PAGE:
Indraprastha Gas: Promising pipeline

Entry into new markets and rising product price differential vis-a-vis competing fuels favour the company

On the face of it, the recent June 2017 quarter performance of Delhi-based city gas distributor Indraprastha Gas was underwhelming – the company’s net profit (₹161 crore) grew just about 9 per cent year-on-year, far less than what it was in the preceding four quarters. But this was due to two factors. One, a provision of ₹10 crore made for increase in land lease rentals claimed by Delhi Development Authority, which the company has disputed in the courts. Also, increase in minimum wages by ₹12 crore impacted the bottom-line.

But for these additional costs, the company’s June quarter profit growth would have been a robust 24 per cent Y-o-Y. The core performance remained healthy with overall volume growth of 13 per cent and price realisation growth of 3 per cent Y-o-Y in the June quarter.

This is a continuation of the strong show in 2016-17 when the company’s volumes grew 14 per cent and profit increased 36 per cent to ₹571 crore. Indraprastha Gas has much going for it. Regulatory diktats to use natural gas, network expansion initiatives, entry into new markets, and significant price differential of its products vis-à-vis competing fuels should continue to drive volume growth for the company.

Besides, a near-monopoly status in Delhi and surrounding areas, benign costs due to cheap domestic gas and strong pricing power to pass on cost increases, should further aid margin and profit growth. With strong financial performance, the Indraprastha Gas stock has rallied strongly, more than doubling over the past year-and-a-half. At ₹1,271, it now trades at about 30 times its trailing 12-month earnings, compared with the average of about 19 times over the last three years. While its valuation seems pricey relative to the past, the stock has been likely re-rated. This is thanks to the company’s robust fundamentals and strong growth drivers that should sustain healthy performance. Investors with a long-term perspective can buy the stock.

Volume growth to continue

Indraprastha Gas is the near-monopoly supplier of compressed natural gas (CNG) to vehicles and piped natural gas (PNG) to households and businesses in and around Delhi. Natural gas is considered a clean fuel. The company has benefitted immensely from various pollution control measures ordered by the authorities and the courts such as the crackdown on diesel vehicles, the experimental odd-even rule from which CNG-run vehicles were exempted, and the clampdown on use of polluting fuels such as furnace oil and petcoke in Delhi.

Volume growth that had slowed down in 2014-15 and much of 2015-16 picked up strongly in 2016-17 and has continued in the June 2017 quarter. CNG volumes were up 10 per cent last year and 11 per cent in the June quarter, while PNG volumes were up 19 per cent last year and 18 per cent in the June quarter. The significant price differential between CNG and competing fuels such as petrol and diesel, and between PNG and domestic LPG should continue to support volume growth.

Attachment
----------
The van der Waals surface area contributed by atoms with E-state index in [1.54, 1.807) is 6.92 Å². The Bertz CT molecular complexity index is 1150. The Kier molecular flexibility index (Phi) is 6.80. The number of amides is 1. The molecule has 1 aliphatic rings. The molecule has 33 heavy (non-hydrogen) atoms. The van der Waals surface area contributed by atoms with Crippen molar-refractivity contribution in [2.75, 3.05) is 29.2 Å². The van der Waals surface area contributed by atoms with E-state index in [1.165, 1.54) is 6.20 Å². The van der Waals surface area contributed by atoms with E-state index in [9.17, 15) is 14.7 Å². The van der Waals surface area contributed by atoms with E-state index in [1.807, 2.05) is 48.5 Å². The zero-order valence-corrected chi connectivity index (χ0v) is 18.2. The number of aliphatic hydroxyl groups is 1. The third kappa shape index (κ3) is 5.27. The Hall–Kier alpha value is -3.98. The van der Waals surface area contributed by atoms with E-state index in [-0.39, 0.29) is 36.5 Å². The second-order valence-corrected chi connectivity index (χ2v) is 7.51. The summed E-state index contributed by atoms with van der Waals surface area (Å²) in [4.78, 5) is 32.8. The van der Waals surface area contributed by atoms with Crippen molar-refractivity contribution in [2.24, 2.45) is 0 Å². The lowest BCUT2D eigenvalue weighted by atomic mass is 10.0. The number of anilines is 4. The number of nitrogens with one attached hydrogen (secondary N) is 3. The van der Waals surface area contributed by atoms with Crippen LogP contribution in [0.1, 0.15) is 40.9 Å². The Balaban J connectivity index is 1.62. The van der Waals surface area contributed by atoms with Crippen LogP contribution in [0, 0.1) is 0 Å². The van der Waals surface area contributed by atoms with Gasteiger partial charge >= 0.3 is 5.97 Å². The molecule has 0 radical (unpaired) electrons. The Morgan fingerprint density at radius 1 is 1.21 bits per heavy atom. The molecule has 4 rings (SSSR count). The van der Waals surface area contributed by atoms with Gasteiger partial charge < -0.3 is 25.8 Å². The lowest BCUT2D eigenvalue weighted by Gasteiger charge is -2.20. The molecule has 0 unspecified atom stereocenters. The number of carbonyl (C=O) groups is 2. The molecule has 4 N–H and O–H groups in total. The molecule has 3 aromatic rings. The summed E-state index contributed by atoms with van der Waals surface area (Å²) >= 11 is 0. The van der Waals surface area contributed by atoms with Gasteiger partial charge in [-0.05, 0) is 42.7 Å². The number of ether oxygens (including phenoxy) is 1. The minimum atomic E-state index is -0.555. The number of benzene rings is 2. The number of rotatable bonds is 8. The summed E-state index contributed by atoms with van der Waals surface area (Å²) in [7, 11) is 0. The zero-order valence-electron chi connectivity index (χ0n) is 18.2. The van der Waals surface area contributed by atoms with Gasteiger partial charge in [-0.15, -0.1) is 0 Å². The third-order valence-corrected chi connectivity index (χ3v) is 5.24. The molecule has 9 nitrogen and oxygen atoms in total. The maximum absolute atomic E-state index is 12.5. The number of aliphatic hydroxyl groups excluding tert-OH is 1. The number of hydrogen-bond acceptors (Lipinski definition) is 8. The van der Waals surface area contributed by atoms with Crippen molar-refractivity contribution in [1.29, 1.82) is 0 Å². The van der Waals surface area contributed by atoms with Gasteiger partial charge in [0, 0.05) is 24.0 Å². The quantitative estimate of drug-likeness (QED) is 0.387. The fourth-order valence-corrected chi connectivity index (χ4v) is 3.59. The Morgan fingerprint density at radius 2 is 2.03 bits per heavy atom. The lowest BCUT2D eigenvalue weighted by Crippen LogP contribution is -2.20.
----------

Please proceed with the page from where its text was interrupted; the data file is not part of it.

The gap has widened in recent months with the hikes in the prices of petrol, diesel and domestic LPG. This should mean continued vehicle conversion to CNG and shift of households to PNG in Delhi and surrounding areas, where there is still good growth potential. The company’s network expansion initiatives and the Delhi government’s plans to add to the city’s bus fleet should also aid volumes. So should the company’s entry into new areas such as Gurugram and Rewari.

Cost advantage

The company is also well-placed on the cost front. Raw material costs have fallen sharply over the past couple of years with the government prioritising supply of domestic gas (that is much cheaper than imported gas) to entities supplying CNG to vehicles and PNG to households. These segments account for more than 80 per cent of business for Indraprastha Gas.

Costs should stay benign with domestic gas available quite cheap. This is thanks to the pricing formula based on average pricing of four international gas sources that are trading low. Domestic gas price has fallen to $2.48 per mmbtu for the half-year ending September 2017 from $3.06 per mmbtu in the year-ago period. Even while the company passed on a portion of the cost benefit to customers, the operating margin increased to about 27 per cent in 2016-17 from 22 per cent in 2015-16. Besides, the near-monopoly status in its areas of operation and the big price differential of CNG and PNG over competing fuels gives Indraprastha Gas good pricing power to pass on increases in cost and sustain margins. The company has also benefited from the decline in cost of imported gas which it supplies to its industrial and commercial customers; volumes to this segment have also been growing at a steady pace.

Indraprastha Gas also has 50 per cent stake in Central UP Gas and Pune-based Maharashtra Natural Gas. These companies are doing quite well, with combined profit of ₹124 crore in 2016-17 and ₹36 crore in the June quarter. The government’s plans to have city gas distribution networks across the country should present many opportunities for experienced players such as Indraprastha Gas.

A strong balance sheet with negligible debt gives the company enough headroom to fund its expansion plans.

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